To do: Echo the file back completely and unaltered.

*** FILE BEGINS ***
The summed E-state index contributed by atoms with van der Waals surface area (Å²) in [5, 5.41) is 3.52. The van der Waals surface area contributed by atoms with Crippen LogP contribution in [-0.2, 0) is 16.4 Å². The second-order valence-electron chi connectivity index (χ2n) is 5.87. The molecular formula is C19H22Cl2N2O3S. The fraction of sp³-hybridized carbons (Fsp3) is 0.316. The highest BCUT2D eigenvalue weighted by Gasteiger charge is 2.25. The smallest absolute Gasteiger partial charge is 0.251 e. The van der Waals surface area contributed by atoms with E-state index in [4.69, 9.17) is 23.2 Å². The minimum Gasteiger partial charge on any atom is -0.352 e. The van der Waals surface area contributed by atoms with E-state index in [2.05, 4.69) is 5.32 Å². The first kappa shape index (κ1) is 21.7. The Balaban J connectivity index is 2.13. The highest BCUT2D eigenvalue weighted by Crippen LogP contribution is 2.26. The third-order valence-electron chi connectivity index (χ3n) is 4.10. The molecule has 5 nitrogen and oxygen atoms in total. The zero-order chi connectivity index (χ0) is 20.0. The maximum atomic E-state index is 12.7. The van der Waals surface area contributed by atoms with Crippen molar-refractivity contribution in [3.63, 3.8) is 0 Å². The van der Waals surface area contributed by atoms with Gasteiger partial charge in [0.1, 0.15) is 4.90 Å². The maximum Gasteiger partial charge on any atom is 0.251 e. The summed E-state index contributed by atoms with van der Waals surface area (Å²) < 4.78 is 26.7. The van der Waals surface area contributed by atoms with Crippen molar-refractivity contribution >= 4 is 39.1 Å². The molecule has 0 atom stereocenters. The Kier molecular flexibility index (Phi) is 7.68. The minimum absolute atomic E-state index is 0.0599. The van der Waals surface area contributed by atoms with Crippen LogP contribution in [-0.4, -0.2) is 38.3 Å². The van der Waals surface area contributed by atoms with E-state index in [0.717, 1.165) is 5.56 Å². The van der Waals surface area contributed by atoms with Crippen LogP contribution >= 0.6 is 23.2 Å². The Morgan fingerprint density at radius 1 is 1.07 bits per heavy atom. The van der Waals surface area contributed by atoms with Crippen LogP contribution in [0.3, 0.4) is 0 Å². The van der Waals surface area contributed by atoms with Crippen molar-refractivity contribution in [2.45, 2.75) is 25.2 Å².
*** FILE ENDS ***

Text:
The summed E-state index contributed by atoms with van der Waals surface area (Å²) in [5, 5.41) is 3.52. The van der Waals surface area contributed by atoms with Crippen LogP contribution in [-0.2, 0) is 16.4 Å². The second-order valence-electron chi connectivity index (χ2n) is 5.87. The molecular formula is C19H22Cl2N2O3S. The fraction of sp³-hybridized carbons (Fsp3) is 0.316. The highest BCUT2D eigenvalue weighted by Gasteiger charge is 2.25. The smallest absolute Gasteiger partial charge is 0.251 e. The van der Waals surface area contributed by atoms with E-state index in [4.69, 9.17) is 23.2 Å². The minimum Gasteiger partial charge on any atom is -0.352 e. The van der Waals surface area contributed by atoms with E-state index in [2.05, 4.69) is 5.32 Å². The first kappa shape index (κ1) is 21.7. The Balaban J connectivity index is 2.13. The highest BCUT2D eigenvalue weighted by Crippen LogP contribution is 2.26. The third-order valence-electron chi connectivity index (χ3n) is 4.10. The molecule has 5 nitrogen and oxygen atoms in total. The zero-order chi connectivity index (χ0) is 20.0. The maximum atomic E-state index is 12.7. The van der Waals surface area contributed by atoms with Crippen molar-refractivity contribution in [3.63, 3.8) is 0 Å². The van der Waals surface area contributed by atoms with Gasteiger partial charge in [0.1, 0.15) is 4.90 Å². The maximum Gasteiger partial charge on any atom is 0.251 e. The summed E-state index contributed by atoms with van der Waals surface area (Å²) < 4.78 is 26.7. The van der Waals surface area contributed by atoms with Crippen molar-refractivity contribution >= 4 is 39.1 Å². The molecule has 0 atom stereocenters. The Kier molecular flexibility index (Phi) is 7.68. The minimum absolute atomic E-state index is 0.0599. The van der Waals surface area contributed by atoms with Crippen LogP contribution in [-0.4, -0.2) is 38.3 Å². The van der Waals surface area contributed by atoms with E-state index in [0.717, 1.165) is 5.56 Å². The van der Waals surface area contributed by atoms with Crippen LogP contribution >= 0.6 is 23.2 Å². The Morgan fingerprint density at radius 1 is 1.07 bits per heavy atom. The van der Waals surface area contributed by atoms with Crippen LogP contribution in [0.3, 0.4) is 0 Å². The van der Waals surface area contributed by atoms with Crippen molar-refractivity contribution in [2.45, 2.75) is 25.2 Å².